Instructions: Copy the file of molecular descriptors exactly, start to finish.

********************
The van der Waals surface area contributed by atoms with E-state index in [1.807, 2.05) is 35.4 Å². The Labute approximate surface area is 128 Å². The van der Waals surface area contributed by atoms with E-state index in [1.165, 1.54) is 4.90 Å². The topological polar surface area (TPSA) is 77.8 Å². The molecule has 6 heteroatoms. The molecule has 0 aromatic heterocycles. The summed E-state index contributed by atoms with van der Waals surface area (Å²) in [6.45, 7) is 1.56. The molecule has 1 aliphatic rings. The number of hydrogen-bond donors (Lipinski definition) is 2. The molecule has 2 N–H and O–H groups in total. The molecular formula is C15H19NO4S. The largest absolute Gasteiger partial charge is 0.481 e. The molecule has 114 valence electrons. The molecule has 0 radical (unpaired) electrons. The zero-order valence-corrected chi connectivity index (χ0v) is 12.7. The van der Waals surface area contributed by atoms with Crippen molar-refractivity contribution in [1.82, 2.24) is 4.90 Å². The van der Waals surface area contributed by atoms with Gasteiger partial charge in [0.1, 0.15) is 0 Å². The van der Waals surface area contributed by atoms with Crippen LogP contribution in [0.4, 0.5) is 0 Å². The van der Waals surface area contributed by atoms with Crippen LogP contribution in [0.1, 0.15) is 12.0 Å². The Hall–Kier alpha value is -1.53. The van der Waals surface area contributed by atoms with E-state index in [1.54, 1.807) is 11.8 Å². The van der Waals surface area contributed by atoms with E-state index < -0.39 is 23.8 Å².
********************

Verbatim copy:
The van der Waals surface area contributed by atoms with E-state index in [1.807, 2.05) is 35.4 Å². The Labute approximate surface area is 128 Å². The van der Waals surface area contributed by atoms with E-state index in [1.165, 1.54) is 4.90 Å². The topological polar surface area (TPSA) is 77.8 Å². The molecule has 6 heteroatoms. The molecule has 0 aromatic heterocycles. The summed E-state index contributed by atoms with van der Waals surface area (Å²) in [6.45, 7) is 1.56. The molecule has 1 aliphatic rings. The number of hydrogen-bond donors (Lipinski definition) is 2. The molecule has 2 N–H and O–H groups in total. The molecular formula is C15H19NO4S. The largest absolute Gasteiger partial charge is 0.481 e. The molecule has 114 valence electrons. The molecule has 0 radical (unpaired) electrons. The zero-order valence-corrected chi connectivity index (χ0v) is 12.7. The van der Waals surface area contributed by atoms with Crippen molar-refractivity contribution in [1.82, 2.24) is 4.90 Å². The van der Waals surface area contributed by atoms with Gasteiger partial charge in [0.1, 0.15) is 0 Å². The van der Waals surface area contributed by atoms with Crippen LogP contribution in [0.4, 0.5) is 0 Å². The van der Waals surface area contributed by atoms with Crippen LogP contribution in [0.1, 0.15) is 12.0 Å². The Hall–Kier alpha value is -1.53. The van der Waals surface area contributed by atoms with E-state index in [1.54, 1.807) is 11.8 Å². The van der Waals surface area contributed by atoms with E-state index < -0.39 is 23.8 Å².